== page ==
Mortal Kombat vs DC Universe is made by much of the same team that brought us the original MK back in 1992. Their faithfulness to fun and accessible brawling still shines through, as does the developer's obvious respect for its cast of colourful and popular fighters.
As strange as it sounds, the addition of DC comics characters like Superman and the Joker actually complements the MK franchise. On paper, the pairing of heroic do-gooders with characters that used to rip each others heads off shouldn't work.
Fortunately, Midway was onto a winner when it signed DC writers Jimmi Palmiotti and Justin Grey to blend the contrasting universes together.
Their storyline is a classic comic book contrivance, pitting hero against hero under the influence of evil sorcery. There are actually two intertwining story modes, one told from the DC point of view and the other from the forces led by MK's lightning god Raiden.
These modes last about four hours each and are pleasingly varied. Rather than play through with a single character, each chapter features a different lead. It's good encouragement to try out all the fighters and their easy-to-execute special moves.
Each fight is bookended with a short cinematic. There aren't really any intriguing plot twists, just an introduction to characters you might not be familiar with. The best-known characters like Superman and Batman are a treat to play, and the character models are really chunky and solid.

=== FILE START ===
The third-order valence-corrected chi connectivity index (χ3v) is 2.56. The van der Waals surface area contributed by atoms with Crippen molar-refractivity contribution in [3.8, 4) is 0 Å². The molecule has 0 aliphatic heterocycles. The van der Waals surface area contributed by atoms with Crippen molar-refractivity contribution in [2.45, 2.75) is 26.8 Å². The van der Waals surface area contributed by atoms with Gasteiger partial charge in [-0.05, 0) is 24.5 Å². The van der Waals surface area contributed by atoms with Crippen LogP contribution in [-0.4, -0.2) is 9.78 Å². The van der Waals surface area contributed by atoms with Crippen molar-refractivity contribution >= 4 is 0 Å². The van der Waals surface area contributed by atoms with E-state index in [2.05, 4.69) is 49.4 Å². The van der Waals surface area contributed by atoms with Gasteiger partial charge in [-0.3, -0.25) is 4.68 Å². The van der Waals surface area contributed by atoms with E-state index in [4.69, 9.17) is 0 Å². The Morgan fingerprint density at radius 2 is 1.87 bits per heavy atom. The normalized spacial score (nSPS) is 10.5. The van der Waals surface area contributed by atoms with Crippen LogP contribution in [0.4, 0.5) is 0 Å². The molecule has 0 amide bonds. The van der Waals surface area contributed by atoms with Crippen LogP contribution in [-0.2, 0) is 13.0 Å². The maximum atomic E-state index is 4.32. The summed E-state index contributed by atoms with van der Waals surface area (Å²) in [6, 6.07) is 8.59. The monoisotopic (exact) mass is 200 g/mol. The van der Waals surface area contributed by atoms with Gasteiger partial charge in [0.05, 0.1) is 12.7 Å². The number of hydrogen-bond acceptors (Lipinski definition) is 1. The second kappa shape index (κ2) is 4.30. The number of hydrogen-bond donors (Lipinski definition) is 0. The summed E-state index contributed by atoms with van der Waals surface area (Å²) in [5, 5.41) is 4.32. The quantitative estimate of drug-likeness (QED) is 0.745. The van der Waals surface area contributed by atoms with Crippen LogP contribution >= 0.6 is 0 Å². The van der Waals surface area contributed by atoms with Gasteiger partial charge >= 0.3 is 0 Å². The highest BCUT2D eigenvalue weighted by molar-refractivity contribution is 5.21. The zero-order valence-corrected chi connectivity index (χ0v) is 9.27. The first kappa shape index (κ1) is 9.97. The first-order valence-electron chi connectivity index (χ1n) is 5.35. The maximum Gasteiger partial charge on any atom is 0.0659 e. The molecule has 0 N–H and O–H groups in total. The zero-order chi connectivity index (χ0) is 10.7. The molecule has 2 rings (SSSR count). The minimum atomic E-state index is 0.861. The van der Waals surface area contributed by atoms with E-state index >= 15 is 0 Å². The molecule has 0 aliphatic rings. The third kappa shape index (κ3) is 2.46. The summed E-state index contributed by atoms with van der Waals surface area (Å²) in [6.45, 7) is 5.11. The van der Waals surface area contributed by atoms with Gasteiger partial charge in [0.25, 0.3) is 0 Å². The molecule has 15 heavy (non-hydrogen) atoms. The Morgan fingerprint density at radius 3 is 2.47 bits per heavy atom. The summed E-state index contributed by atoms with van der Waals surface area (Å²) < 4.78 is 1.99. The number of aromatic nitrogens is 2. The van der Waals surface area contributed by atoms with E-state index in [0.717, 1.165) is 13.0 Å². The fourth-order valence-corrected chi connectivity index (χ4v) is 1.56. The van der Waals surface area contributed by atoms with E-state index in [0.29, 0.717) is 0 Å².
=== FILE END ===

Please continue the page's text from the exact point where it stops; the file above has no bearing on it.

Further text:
Even the less popular characters like Captain Marvel and Catwoman are treated faithfully and no one comes across as a throwaway inclusion.
The one thing hardcore Mortal Kombat fans will really hate is the lack of extreme bloodletting.
Unsurprisingly DC doesn't want you to rip Catwoman's spine out, so the MK fatalities have been toned down, and the heroes don't do them at all. Instead they perform 'heroic brutalities'.
Batman, for example, throws a sonic emitter at his opponent to have them swarmed by his nocturnal rodent buddies.
Although this was a franchise borne of gore and controversy, the lack of all that doesn't spoil MK vs DC. Punches and kicks hit their marks with a satisfying crunch and it still feels like a solid fighting engine.
What it lacks in complex moves, it makes up for by keeping the action flowing back and forth between the fighters. There's a rage meter that allows you to become super-damaging for a limited time, as well as a couple of mini-games that can completely turn the tables when it looks like you're going to lose.
When knocked off the top of one of the multi-tiered arenas, a short timing-based mini-game enables you to throw your opponent underneath you to break your fall. There's also a button-bashing game where you damage a foe by smashing him through a series of walls.
It looks dramatic and is a great way to humiliate your mates when they least expect it. Although nowhere near as technically advanced, the combat here is at least better paced than the likes of Soul Calibur IV. The two story modes are great but you'll only play them once.
That leaves you with the rather sparse lineup of standard arcade, kombo challenge and Xbox Live versus modes. Admittedly, there's only so much you can achieve in a one-on-one brawler, but this would have benefited from more unlockables and a tag team or time attack mode.
This game is at definitely its larger-than-life best with two players, but doesn't have the longevity to make it an essential purchase.
Classic Mortal Kombat, minus the controversy
- Pacey back and forth combat
- Superb characters
- Fun, over-the-top storyline
- There aren't enough modes
- Combat isn't very advanced